Also, it feels important to note that, though my husband is great, he’s not psychic. So, if I have an expectation I never take the time to verbalize I have a 99% chance of being disappointed from the start. I’m nothing if not blindingly self-aware after the fact. It’s a problem.

What I’ve learned over the years is that Mother’s Day is only “perfect” for a select few individuals. Lots of people struggle with feelings of being unappreciated, especially when they pour so much into making everyone they love feel special on days that matter to them. For me, it’s taken several tearful conversations and many well-placed reminders to get to a place where I Mother’s Day isn’t a disaster for me emotionally.

And again, it’s not that they don’t try. It’s that, for my kids, there will always be thoughts of special days that cannot be with their biologcial parents. And, while I’m an adult who has wrestled through my mommy issues like an Olympic gold medalist to get to where I am now, my kids aren’t there. They can’t embrace the nuance of caring about two people in two separate ways. I know I have a role in their lies I shouldn’t have. By rights, they should be with their biological families celebrating their biological parents. The fact that I have a relationship with my mom that, until late adulthood I didn’t feel was worth celebrating much, it doesn’t mean they have that same detachment from their biological moms.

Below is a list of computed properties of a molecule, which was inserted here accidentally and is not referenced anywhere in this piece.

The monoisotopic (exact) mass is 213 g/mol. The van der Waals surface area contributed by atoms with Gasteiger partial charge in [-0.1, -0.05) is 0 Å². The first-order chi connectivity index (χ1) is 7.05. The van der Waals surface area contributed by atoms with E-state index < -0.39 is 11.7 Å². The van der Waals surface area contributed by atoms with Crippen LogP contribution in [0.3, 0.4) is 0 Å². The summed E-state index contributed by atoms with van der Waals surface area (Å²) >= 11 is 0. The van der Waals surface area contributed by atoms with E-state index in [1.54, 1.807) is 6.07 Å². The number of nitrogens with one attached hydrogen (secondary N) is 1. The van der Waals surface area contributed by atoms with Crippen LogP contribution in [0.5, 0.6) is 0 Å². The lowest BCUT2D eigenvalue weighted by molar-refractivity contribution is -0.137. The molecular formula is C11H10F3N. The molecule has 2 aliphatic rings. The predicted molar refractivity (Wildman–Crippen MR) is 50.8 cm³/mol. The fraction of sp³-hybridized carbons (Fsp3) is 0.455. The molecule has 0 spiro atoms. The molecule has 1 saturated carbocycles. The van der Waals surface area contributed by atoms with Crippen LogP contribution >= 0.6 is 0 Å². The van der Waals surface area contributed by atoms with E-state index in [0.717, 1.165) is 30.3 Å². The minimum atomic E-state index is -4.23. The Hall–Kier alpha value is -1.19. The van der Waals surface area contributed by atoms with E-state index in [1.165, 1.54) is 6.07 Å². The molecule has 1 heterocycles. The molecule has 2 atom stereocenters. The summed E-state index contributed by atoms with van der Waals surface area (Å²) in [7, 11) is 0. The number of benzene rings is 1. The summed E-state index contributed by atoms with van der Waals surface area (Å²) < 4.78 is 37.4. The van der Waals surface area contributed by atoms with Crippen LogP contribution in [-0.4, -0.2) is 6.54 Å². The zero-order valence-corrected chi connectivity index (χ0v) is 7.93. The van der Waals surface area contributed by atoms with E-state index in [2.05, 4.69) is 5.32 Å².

So what is an adoptive mama to do? For starters, I lower my expectations. I also make it clear if there is a certain activity I hope to do on that day. Three of my kids are young enough to not remember their biological moms at all. That doesn’t mean they don’t feel the loss, they just lack memories to go with the blank space in their heart where Mom should fit.

We talk about adoption, biological parents, and choices people make. We talk about how it’s okay to love people differently, At the end of the day, it will be up to them how to handle their feelings. For my youngest, she genuinely doesn’t care right now that she’s adopted. Her older brothers have told her about what life was like with bio parents and she said “No, thank you” to that. I suspect when she’s older there will be more quesitons; but for now, she’s happy for me to fulfill the mama role in her life. She is my little ray of sunshine on supposed-to-be happy days. She’ll pick flowers for me and tell me how much she loves me. She makes me feel so loved it’s difficult to feel anything else.